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Understanding High Frequency Hearing Loss
High frequency hearing loss is exactly what the name suggests; it’s when a person can no longer hear high frequencies. Almost everything known to us as human beings has a frequency, including the Earth spinning around on its axis. Hearing, for example, has its own frequency. People, who can hear normally and without the help of a hearing aid, typically hear between 20 Hz to 20,000 Hz. Hz, or Hertz, is the unit used to measure frequency. High frequency sounds range from 3,000 to 6,000 Hz, an example being vibrations. To understand what something with a frequency of 50 Hz sounds like, imagine the low rumbling of thunder from a storm approaching in the distance.
A person who loses the ability to hear high frequencies is typically suffering from an impairment of the inner ear. This type of hearing loss is generally associated with over exposure to high frequency noise.. Hearing loss due to over exposure is preventable. Hearing loss is associated with both occupational and recreational activities. To prevent damage to the inner ear, wear ear protection when working around high frequency noises like sirens, firearms, and power tools. For recreational purposes, listen to music at normal volumes and wear ear protection when using firearms, motorcycles, and snowmobiles.
The intensity to which you are exposed to noise as well as frequency determines how much damage you are causing to your inner ear. Intensity refers to loudness and frequency refers to pitch. Damage to the inner ear is possible because humans are sensitive to sounds played at high frequencies.
High frequency hearing loss results when hair cells of the basilar membrane within the cochlea die. Sound is transferred from the hair cells through the nerves and to the brain where it is processed. When the hair cells become damaged and die off, hearing is significantly impaired or lost all together. There are many contributing factors that can cause a person to lose the ability to hear high frequencies.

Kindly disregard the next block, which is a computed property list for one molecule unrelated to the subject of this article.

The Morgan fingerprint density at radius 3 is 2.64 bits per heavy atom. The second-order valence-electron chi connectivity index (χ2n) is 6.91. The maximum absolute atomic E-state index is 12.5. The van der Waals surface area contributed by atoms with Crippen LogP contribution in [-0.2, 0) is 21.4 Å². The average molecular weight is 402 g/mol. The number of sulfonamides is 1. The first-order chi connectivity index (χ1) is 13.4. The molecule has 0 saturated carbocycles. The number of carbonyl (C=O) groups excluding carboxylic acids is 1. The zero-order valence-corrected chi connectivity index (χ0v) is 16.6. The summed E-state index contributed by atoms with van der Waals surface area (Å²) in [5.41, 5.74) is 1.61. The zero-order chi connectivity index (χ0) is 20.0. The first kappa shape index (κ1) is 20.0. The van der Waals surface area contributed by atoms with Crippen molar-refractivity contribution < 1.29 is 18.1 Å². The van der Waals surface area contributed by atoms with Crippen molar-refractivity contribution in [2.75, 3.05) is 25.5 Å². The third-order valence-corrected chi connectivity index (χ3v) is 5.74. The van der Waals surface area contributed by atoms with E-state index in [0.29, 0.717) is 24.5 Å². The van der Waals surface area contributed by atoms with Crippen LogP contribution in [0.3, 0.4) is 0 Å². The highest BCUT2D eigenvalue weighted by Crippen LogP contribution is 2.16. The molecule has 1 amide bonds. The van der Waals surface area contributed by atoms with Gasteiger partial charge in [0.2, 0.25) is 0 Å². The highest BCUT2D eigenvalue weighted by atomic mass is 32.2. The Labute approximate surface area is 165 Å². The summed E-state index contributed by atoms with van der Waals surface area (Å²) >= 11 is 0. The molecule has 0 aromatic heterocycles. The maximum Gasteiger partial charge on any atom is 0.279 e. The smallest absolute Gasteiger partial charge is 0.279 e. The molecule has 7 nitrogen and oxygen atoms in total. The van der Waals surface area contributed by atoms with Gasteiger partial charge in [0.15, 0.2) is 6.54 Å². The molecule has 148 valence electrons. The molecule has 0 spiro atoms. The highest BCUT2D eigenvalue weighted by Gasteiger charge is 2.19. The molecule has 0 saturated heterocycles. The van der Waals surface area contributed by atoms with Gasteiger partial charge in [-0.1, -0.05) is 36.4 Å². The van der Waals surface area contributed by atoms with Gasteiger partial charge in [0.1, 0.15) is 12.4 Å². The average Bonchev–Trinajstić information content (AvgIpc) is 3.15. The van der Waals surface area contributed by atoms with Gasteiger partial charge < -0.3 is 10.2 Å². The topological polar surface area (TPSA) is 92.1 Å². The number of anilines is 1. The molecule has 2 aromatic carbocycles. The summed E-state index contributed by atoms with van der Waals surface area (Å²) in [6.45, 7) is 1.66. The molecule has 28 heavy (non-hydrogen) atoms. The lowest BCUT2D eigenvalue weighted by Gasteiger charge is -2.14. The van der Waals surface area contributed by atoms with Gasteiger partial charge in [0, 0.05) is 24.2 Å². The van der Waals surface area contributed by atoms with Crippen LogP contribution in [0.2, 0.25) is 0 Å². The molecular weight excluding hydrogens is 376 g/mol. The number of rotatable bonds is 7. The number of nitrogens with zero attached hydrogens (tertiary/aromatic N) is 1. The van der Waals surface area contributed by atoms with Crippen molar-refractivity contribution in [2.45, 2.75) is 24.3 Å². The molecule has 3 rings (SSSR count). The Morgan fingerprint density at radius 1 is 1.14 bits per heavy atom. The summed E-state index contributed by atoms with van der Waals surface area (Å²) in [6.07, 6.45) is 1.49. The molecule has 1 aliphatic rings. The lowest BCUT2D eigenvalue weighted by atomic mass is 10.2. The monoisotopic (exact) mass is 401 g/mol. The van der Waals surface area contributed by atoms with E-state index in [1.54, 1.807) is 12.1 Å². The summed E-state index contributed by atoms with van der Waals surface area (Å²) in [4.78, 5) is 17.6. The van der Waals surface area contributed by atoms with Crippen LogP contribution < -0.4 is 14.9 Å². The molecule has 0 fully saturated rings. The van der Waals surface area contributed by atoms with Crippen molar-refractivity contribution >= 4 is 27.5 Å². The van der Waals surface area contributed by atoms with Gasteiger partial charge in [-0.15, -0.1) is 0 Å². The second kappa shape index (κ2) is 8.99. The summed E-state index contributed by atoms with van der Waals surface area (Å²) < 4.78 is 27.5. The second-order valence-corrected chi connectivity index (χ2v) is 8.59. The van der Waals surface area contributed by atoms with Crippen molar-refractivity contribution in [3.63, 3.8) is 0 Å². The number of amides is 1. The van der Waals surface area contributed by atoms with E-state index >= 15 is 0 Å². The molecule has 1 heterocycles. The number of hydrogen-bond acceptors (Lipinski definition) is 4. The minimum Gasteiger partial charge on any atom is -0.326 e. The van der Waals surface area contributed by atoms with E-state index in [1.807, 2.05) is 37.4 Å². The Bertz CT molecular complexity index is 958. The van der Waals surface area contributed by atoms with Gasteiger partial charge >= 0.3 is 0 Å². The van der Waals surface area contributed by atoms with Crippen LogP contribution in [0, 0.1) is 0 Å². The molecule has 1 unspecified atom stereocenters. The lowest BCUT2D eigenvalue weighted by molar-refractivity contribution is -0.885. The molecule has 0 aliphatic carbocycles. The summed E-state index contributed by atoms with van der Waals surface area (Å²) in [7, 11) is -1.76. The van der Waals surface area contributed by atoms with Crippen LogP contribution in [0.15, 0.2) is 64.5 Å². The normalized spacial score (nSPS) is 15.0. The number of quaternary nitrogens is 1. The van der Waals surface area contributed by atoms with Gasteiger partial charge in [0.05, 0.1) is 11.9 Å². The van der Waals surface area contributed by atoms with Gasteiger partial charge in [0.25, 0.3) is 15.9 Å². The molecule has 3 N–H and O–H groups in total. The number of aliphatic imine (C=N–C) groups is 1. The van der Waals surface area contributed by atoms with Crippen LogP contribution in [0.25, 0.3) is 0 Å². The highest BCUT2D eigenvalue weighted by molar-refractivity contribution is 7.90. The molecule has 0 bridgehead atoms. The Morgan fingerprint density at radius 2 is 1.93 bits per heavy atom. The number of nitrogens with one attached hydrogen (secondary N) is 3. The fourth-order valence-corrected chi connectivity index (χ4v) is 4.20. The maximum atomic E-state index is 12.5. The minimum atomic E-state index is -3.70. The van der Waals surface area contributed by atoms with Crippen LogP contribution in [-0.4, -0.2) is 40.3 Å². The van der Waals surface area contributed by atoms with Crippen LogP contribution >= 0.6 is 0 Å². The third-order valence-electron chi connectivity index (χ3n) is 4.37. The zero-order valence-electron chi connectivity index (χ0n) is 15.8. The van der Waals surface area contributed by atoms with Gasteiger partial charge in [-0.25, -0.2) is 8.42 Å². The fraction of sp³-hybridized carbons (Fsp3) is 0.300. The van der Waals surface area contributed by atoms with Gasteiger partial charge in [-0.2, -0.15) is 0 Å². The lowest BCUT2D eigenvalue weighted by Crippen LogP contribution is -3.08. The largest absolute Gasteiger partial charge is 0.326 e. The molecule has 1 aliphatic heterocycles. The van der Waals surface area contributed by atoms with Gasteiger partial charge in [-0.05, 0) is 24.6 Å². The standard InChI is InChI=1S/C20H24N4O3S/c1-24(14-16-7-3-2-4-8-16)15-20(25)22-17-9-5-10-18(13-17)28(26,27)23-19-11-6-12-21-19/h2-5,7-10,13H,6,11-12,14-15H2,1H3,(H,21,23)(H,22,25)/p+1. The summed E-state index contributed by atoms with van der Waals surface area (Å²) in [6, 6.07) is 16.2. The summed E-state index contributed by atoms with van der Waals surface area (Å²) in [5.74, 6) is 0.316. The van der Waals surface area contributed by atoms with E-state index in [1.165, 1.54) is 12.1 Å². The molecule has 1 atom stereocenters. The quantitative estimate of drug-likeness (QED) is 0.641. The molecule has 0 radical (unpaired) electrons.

Old age is one of the most common contributions to this type of hearing loss. Half of people over the age of 75 suffer from hearing loss. As the human body ages, hair cells, which are part of the hearing process inside the ear, naturally break down and die. When this happens, it becomes harder to hear in noisy areas. Some sounds appear louder than others. Sounds that are high in pitch, like “s” and “th,” are difficult to distinguish. People’s voices sound muffled. Men’s voices are easier to hear than women’s, and ringing may occur in the ears.
Other causes of high frequency hearing loss are attributed to family history. Age-related hearing loss is commonly passed down from generation to generation. It is important to inform your doctor if your family has a history of hearing loss. Repeated exposure to loud noises like music concerts and listening to loud music though headphones are not only common causes, but preventable ones. Another lesser known cause is smoking. People who smoke are more likely to suffer from this type of hearing loss than nonsmokers. Other medical conditions and medications have been linked to the loss of hearing at high frequencies.
As of yet, there is no cure for high frequency hearing loss. Treatment is focused on improving hearing rather than restoring it. Before treatments are issued, a full physical examination is given. The purpose of the full physical examination is to rule out any underlying medical conditions that may be causing the hearing loss. The examination of the ear is not invasive nor is it painful. A doctor uses an instrument called an ostoscope to examine the ears. In the best case scenario, your hearing loss will be attributed to wax blocking out noise. In other cases, you may be referred to an ear, nose, and throat specialist for more in-depth testing at which time additional hearing tests will be performed.
The most common high frequency hearing loss treatment is the hearing aid, mainly due to a lack of knowledge of the new hearing loss treatment The Hearing Fix. Hearing aids come in many varieties, sizes, and functionalities. Your doctor will prescribe which hearing aid is best for you and explain to you how to properly use it. In some cases other assistive devices are used to aid in hearing such as telephone amplifiers. For severe hearing loss, sign language, speech reading and visual cues to aid in communication are used.